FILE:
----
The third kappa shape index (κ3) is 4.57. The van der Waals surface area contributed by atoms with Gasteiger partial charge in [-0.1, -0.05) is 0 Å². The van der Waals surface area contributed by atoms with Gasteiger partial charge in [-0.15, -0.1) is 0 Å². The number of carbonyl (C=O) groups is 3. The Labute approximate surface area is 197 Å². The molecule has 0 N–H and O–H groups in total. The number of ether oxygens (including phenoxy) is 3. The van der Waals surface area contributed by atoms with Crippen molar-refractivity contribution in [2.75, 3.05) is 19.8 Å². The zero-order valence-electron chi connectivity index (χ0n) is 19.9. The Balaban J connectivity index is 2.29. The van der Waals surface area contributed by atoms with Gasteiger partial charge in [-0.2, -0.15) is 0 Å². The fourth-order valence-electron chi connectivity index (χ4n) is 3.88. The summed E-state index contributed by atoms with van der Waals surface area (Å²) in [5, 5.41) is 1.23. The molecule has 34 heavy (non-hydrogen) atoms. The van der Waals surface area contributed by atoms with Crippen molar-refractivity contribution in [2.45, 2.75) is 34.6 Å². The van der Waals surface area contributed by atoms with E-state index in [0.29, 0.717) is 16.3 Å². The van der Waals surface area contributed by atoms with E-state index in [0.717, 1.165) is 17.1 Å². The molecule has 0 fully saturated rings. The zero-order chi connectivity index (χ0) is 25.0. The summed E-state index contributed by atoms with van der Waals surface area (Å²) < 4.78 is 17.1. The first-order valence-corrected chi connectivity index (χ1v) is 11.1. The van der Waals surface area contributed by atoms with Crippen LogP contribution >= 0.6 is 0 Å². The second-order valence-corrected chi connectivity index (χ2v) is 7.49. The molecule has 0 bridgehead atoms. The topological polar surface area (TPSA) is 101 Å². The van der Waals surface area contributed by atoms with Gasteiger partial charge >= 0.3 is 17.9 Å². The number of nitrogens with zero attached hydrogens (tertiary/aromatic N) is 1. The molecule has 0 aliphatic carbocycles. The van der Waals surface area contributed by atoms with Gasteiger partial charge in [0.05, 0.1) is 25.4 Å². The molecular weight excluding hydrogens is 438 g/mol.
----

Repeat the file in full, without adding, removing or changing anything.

The third kappa shape index (κ3) is 4.57. The van der Waals surface area contributed by atoms with Gasteiger partial charge in [-0.1, -0.05) is 0 Å². The van der Waals surface area contributed by atoms with Gasteiger partial charge in [-0.15, -0.1) is 0 Å². The number of carbonyl (C=O) groups is 3. The Labute approximate surface area is 197 Å². The molecule has 0 N–H and O–H groups in total. The number of ether oxygens (including phenoxy) is 3. The van der Waals surface area contributed by atoms with Crippen molar-refractivity contribution in [2.75, 3.05) is 19.8 Å². The zero-order valence-electron chi connectivity index (χ0n) is 19.9. The Balaban J connectivity index is 2.29. The van der Waals surface area contributed by atoms with Gasteiger partial charge in [-0.2, -0.15) is 0 Å². The fourth-order valence-electron chi connectivity index (χ4n) is 3.88. The summed E-state index contributed by atoms with van der Waals surface area (Å²) in [5, 5.41) is 1.23. The molecule has 34 heavy (non-hydrogen) atoms. The van der Waals surface area contributed by atoms with Crippen molar-refractivity contribution in [2.45, 2.75) is 34.6 Å². The van der Waals surface area contributed by atoms with E-state index in [0.29, 0.717) is 16.3 Å². The van der Waals surface area contributed by atoms with E-state index in [0.717, 1.165) is 17.1 Å². The molecule has 0 fully saturated rings. The zero-order chi connectivity index (χ0) is 25.0. The summed E-state index contributed by atoms with van der Waals surface area (Å²) < 4.78 is 17.1. The first-order valence-corrected chi connectivity index (χ1v) is 11.1. The van der Waals surface area contributed by atoms with Crippen LogP contribution >= 0.6 is 0 Å². The second-order valence-corrected chi connectivity index (χ2v) is 7.49. The molecule has 0 bridgehead atoms. The topological polar surface area (TPSA) is 101 Å². The van der Waals surface area contributed by atoms with Gasteiger partial charge >= 0.3 is 17.9 Å². The number of nitrogens with zero attached hydrogens (tertiary/aromatic N) is 1. The molecule has 0 aliphatic carbocycles. The van der Waals surface area contributed by atoms with Gasteiger partial charge in [0.05, 0.1) is 25.4 Å². The molecular weight excluding hydrogens is 438 g/mol.